t/d-dental-health-food

Dr. Helfer also finds that her patients love the taste of the food. Because of the large size of the kibble it helps pets to eat slower which helps with digestion.  t/d is safe for patients that have been on Hill’s Science Diet c/d for a period of time and are doing well with their urinary issues.

 

t/d-dental-health-picture

This is how t/d kibble works!

Your Pet’s Dental Care Is Important

Your Pet’s Dental Care Is Important

Dental care is an important part of your pet’s overall health. Left untreated, dental disease can lead to problems within the mouth such as pain, bad breath, and tooth loss but can also cause disease elsewhere in the body, like the heart and kidneys. While your veterinarian can diagnose and treat these problems, it is preferable to avoid them if possible. Below are some steps you can take to keep your pet healthy by keeping their mouth healthy.

  • Home dental care: Studies have shown that daily tooth brushing is the single most effective tool to reduce plaque and tartar. While it helps to start introducing a toothbrush to your pet when they are still young, almost all dogs and cats can be trained to accept having their teeth brushed. There are a variety of brush options, but the most important consideration is using pet-friendly toothpaste. Pet toothpaste is safe to swallow and comes in flavors like seafood and chicken. If your pet is not tolerant of tooth brushing, there are still other good options for providing at home dental care, including oral rinses, dental diets and dental chews.

When purchasing products, look for The Veterinary Oral Health Council (VOHC) Seal of Acceptance. Also remember that while chewing can decrease plaque, the American Veterinary Dental College does not recommend pets chewing on hard objects such as natural bones, cow hooves or antlers because it can lead to tooth fractures.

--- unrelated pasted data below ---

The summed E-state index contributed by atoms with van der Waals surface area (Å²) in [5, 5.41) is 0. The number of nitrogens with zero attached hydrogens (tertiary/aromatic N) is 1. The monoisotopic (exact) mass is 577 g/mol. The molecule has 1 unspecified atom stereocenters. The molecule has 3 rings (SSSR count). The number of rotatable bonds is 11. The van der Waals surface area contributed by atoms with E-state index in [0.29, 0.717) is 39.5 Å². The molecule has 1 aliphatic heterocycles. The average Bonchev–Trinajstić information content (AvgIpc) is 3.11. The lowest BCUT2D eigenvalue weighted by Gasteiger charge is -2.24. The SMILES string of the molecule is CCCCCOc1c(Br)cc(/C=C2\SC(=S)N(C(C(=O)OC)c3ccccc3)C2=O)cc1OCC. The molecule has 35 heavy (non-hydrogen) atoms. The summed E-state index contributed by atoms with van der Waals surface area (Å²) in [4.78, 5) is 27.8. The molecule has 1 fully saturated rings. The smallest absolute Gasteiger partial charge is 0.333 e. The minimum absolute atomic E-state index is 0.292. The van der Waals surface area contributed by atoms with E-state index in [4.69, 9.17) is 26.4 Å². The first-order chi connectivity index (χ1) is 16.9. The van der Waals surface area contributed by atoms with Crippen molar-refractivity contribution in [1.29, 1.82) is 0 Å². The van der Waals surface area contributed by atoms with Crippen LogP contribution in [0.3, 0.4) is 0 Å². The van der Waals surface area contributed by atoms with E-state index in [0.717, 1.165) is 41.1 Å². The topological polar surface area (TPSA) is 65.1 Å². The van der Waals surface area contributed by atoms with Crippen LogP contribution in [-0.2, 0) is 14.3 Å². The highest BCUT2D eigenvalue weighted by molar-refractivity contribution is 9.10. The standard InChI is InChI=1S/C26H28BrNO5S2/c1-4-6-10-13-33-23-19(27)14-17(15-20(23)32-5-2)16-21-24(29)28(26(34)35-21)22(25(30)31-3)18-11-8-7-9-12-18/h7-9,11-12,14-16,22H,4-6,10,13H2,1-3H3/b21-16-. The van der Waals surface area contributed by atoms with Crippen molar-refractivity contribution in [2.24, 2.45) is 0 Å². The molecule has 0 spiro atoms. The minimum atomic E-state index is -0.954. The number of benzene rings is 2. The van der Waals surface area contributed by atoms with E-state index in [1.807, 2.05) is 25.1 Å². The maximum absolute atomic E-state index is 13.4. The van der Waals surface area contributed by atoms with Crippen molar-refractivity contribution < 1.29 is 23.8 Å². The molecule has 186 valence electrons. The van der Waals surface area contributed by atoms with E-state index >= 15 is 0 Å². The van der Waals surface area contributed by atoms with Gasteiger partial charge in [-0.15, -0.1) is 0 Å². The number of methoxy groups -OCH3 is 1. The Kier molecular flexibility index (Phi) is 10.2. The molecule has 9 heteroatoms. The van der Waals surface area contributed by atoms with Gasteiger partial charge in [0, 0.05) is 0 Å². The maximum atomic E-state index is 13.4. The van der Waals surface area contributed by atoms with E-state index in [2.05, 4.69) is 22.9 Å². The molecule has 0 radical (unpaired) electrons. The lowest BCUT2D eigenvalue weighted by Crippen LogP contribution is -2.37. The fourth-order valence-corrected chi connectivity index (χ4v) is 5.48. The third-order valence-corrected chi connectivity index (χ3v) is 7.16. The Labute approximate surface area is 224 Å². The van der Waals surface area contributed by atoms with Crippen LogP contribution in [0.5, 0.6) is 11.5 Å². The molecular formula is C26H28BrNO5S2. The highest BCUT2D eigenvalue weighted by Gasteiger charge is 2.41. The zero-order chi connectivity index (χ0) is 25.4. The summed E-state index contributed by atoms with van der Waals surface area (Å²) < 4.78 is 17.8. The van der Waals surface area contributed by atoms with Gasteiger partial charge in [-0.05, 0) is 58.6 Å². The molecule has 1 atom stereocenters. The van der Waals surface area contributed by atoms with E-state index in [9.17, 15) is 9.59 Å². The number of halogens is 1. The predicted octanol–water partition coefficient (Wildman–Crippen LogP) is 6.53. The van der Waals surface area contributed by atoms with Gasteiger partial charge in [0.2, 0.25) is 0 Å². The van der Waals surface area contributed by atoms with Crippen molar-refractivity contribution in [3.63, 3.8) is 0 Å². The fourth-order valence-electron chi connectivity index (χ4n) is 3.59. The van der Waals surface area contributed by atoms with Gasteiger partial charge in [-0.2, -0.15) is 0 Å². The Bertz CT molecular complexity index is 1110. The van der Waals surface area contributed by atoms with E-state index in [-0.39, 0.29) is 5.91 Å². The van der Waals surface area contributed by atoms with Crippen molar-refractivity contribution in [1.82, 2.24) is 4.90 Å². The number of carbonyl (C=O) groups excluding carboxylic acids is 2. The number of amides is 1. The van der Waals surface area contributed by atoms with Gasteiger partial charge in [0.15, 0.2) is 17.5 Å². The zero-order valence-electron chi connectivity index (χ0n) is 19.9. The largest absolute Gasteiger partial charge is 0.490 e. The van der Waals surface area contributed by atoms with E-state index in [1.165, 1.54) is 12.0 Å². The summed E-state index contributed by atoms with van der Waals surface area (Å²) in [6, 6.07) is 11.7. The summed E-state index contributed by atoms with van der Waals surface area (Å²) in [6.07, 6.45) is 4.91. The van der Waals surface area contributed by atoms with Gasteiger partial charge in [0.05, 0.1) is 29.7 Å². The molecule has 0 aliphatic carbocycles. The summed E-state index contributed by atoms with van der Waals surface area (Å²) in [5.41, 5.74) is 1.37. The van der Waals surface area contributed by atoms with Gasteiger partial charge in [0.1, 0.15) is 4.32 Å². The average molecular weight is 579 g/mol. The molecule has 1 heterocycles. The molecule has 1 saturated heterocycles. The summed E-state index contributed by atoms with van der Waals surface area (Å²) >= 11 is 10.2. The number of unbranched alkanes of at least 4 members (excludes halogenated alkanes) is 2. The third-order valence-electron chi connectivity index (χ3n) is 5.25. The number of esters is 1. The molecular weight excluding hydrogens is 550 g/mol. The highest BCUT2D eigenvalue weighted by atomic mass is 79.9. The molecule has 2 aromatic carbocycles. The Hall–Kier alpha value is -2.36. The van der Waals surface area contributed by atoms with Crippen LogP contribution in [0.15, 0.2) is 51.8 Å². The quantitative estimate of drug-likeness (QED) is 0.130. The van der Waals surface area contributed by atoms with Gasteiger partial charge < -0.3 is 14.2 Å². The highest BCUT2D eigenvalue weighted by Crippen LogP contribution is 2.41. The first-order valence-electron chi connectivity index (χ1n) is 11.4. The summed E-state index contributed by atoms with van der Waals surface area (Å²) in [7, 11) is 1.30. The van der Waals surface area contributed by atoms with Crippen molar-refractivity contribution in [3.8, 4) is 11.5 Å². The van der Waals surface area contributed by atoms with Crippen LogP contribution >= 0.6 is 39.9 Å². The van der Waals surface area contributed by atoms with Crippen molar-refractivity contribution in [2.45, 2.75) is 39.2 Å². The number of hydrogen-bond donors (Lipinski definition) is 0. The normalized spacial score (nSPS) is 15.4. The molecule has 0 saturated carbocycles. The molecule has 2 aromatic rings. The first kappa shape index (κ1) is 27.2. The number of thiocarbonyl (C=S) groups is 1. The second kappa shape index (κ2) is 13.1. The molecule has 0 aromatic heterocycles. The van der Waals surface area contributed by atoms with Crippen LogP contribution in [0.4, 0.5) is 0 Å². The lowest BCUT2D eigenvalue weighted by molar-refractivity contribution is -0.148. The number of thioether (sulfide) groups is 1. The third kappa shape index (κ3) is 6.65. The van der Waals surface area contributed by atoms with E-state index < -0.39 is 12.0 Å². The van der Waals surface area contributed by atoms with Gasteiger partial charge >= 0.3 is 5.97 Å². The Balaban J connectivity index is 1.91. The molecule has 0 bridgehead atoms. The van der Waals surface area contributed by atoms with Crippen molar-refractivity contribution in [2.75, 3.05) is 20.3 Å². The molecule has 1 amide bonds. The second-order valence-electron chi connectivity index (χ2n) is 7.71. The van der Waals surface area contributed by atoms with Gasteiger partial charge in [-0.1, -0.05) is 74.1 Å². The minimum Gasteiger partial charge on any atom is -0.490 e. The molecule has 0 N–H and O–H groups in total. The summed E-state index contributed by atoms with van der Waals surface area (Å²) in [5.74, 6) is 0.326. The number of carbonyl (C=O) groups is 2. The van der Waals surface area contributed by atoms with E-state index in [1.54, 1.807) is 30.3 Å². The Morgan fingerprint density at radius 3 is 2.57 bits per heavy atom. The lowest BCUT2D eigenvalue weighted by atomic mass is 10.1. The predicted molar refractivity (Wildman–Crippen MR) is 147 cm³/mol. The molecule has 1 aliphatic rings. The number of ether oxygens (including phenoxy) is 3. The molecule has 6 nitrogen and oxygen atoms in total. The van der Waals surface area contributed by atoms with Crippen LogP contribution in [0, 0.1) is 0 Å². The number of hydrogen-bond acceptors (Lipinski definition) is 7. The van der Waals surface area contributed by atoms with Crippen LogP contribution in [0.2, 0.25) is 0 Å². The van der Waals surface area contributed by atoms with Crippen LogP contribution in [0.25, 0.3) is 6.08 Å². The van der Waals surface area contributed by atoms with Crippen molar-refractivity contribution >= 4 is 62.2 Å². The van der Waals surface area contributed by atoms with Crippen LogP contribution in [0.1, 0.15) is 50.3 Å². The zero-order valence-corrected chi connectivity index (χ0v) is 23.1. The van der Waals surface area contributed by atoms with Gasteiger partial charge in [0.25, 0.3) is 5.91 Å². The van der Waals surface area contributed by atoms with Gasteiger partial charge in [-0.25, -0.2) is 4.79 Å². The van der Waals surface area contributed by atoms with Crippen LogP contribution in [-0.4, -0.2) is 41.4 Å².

• Routine oral exam: At every wellness visit, we check your pet’s mouth for signs of dental disease. We assess the teeth for tartar, root exposure and look for obvious fractures. We also check the gingiva (gums) for inflammation, as evidenced by swelling or bleeding. Additionally we examine the outside of the mouth, checking the surrounding tissues for any abnormalities. When the pet will tolerate it, we also examine the palate, tongue and pharynx as best possible. However, even with the most cooperative of pets, exams while pets are awake are somewhat limited, which is part of the reason regular dental prophylaxis (cleanings) are important.
  • Prophylaxis (Cleanings): Even with excellent home care, tartar will accumulate on the surface of the teeth. A prophylaxis is a dental cleaning procedure done under anesthesia that includes a thorough oral exam and cleaning (scale and polish) of your pet’s teeth.  Generally, routine dental cleanings begin for small/toy breed dogs and cats around the age of three, while large breeds can begin regular cleanings at the age of five; however this varies by individual and breed and is dependent on your pet’s overall health assessment. Please discuss the specifics of this procedure with your veterinarian to see if it is right for your pet. If advanced disease is present, dental radiographs and extractions (surgical removal of teeth) may be needed; however our goal is to prevent the need for this with early interventions.